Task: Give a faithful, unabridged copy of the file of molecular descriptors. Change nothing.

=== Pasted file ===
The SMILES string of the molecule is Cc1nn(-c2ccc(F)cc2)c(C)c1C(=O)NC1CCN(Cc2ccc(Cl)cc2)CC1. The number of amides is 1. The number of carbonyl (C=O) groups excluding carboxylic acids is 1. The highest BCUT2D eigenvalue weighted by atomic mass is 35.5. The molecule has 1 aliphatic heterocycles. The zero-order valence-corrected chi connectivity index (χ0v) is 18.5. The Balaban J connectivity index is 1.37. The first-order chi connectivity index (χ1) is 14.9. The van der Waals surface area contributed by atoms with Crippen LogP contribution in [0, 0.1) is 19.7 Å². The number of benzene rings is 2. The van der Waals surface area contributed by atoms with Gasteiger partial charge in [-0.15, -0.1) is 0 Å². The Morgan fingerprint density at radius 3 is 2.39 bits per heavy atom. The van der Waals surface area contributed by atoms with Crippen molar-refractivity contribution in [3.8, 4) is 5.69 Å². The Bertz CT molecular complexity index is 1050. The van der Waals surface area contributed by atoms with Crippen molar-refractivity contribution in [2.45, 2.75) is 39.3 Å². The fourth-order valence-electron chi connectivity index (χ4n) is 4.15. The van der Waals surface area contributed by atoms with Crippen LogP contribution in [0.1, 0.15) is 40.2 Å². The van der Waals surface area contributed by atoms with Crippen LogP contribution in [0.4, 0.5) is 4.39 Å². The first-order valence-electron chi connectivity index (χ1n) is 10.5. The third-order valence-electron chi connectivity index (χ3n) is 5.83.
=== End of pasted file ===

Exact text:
The SMILES string of the molecule is Cc1nn(-c2ccc(F)cc2)c(C)c1C(=O)NC1CCN(Cc2ccc(Cl)cc2)CC1. The number of amides is 1. The number of carbonyl (C=O) groups excluding carboxylic acids is 1. The highest BCUT2D eigenvalue weighted by atomic mass is 35.5. The molecule has 1 aliphatic heterocycles. The zero-order valence-corrected chi connectivity index (χ0v) is 18.5. The Balaban J connectivity index is 1.37. The first-order chi connectivity index (χ1) is 14.9. The van der Waals surface area contributed by atoms with Crippen LogP contribution in [0, 0.1) is 19.7 Å². The number of benzene rings is 2. The van der Waals surface area contributed by atoms with Gasteiger partial charge in [-0.15, -0.1) is 0 Å². The Morgan fingerprint density at radius 3 is 2.39 bits per heavy atom. The van der Waals surface area contributed by atoms with Crippen molar-refractivity contribution in [3.8, 4) is 5.69 Å². The Bertz CT molecular complexity index is 1050. The van der Waals surface area contributed by atoms with Crippen molar-refractivity contribution in [2.45, 2.75) is 39.3 Å². The fourth-order valence-electron chi connectivity index (χ4n) is 4.15. The van der Waals surface area contributed by atoms with Crippen LogP contribution in [0.1, 0.15) is 40.2 Å². The van der Waals surface area contributed by atoms with Crippen LogP contribution in [0.4, 0.5) is 4.39 Å². The first-order valence-electron chi connectivity index (χ1n) is 10.5. The third-order valence-electron chi connectivity index (χ3n) is 5.83.